Finding freelance work online can be a tricky task. There are hundreds of websites advertising freelance work encompassing millions of individual jobs, all waiting to be bid on by work-hungry freelancers.

The problem with most of these sites, however, is that they are truly international operations, and your competition for any jobs you like the look of is, quite literally, the rest of the world. What might be considered a fair wage for a web design gig in China or Bangladesh amounts to pocket change here in the UK, so most international freelance job sites are out the window straight away unless you want to slash your rates.

This problem isn’t limited to bastions of cheap labour, either. Even working for a US-based client can mean taking a hit of up to a third on your normal fee if the exchange rate is bad - unless you are able to get them to accept a higher-than-normal tender, of course.

It can seem like looking for the needle in the proverbial haystack, but there is decent work to be had online - you just need to hunt around a bit.

Your best bet is to keep it local. Many business organisations and Chambers of Commerce have their own job boards exclusively for members and local firms. Down here in sunny Brighton we have Wired Sussex, who update their excellent project board multiple times a day with well-paid jobs, specifically for locals.

Once you have located a job board that carries the kind of work you are after, at a rate you are happy with, you should check what their remuneration process is like. Many smaller boards will wash their hands of the financial side of affairs completely and leave it to the freelancer and client to handle payment amongst themselves. This may seem advantageous but remember, the Internet can be a nasty place, and it leaves freelancers with no extra legal protection should their client abscond with their hard work.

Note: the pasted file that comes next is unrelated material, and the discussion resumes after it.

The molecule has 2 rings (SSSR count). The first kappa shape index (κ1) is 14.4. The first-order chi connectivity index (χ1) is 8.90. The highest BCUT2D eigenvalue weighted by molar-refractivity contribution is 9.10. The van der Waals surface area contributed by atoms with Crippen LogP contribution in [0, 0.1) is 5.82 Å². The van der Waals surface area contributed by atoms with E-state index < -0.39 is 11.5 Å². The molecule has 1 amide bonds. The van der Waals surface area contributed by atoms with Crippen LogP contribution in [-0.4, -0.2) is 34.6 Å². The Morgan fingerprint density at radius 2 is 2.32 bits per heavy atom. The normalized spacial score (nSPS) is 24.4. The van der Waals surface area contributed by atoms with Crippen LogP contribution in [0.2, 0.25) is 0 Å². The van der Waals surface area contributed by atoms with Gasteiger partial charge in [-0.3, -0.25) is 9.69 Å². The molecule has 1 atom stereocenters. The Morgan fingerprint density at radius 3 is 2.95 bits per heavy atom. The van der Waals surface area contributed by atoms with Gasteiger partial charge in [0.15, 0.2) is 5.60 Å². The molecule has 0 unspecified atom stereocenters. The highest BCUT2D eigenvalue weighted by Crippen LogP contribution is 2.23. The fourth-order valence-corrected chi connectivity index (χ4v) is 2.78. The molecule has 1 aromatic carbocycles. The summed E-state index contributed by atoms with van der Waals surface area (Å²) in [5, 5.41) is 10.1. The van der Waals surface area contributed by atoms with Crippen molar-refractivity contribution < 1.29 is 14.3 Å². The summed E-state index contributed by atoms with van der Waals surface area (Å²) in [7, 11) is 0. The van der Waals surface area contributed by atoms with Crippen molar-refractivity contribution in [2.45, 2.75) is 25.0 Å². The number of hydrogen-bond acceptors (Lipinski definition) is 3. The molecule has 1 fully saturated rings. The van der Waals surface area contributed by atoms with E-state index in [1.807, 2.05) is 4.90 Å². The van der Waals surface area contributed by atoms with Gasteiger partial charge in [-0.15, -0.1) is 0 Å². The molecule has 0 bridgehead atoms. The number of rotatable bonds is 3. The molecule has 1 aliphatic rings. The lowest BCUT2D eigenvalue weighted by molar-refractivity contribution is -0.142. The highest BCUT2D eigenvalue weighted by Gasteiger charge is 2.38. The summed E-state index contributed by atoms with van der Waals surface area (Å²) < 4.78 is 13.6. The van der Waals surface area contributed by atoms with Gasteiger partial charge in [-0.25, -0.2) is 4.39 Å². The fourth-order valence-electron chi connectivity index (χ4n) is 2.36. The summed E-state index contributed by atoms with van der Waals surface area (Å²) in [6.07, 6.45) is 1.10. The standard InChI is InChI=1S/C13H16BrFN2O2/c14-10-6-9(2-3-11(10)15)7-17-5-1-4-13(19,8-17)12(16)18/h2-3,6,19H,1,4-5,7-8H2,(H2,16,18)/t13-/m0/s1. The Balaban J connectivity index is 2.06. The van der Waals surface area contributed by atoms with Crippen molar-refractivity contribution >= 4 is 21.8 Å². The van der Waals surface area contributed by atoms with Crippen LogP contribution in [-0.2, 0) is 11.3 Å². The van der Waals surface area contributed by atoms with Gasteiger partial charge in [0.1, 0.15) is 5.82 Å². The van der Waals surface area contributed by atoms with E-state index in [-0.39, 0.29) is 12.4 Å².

Larger sites often operate an Escrow system, whereby the value of the project is paid into a holding account at the beginning of the process, then released to the freelancer once both parties are satisfied the work is complete. These sites offer a bit more protection for freelancers, and usually feature some kind of arbitration process if the client decides you haven’t earned your full rate.

As well as job boards you can also look for industry-specific mailing lists and discussion groups populated with fellow freelancers and potential new clients. To use another local example, the Brighton New Media mailing list boasts thousands of subscribers and daily offers of work (along with general industry discussion). If you are a member of a co-working space, you may find they have a members-only mailing list you can get involved in.

Finding work online is not easy, but with a little perseverance it can be a valuable extra source of income.

Jon Norris is a freelance writer and Web Editor at online accountancy firm Crunch.

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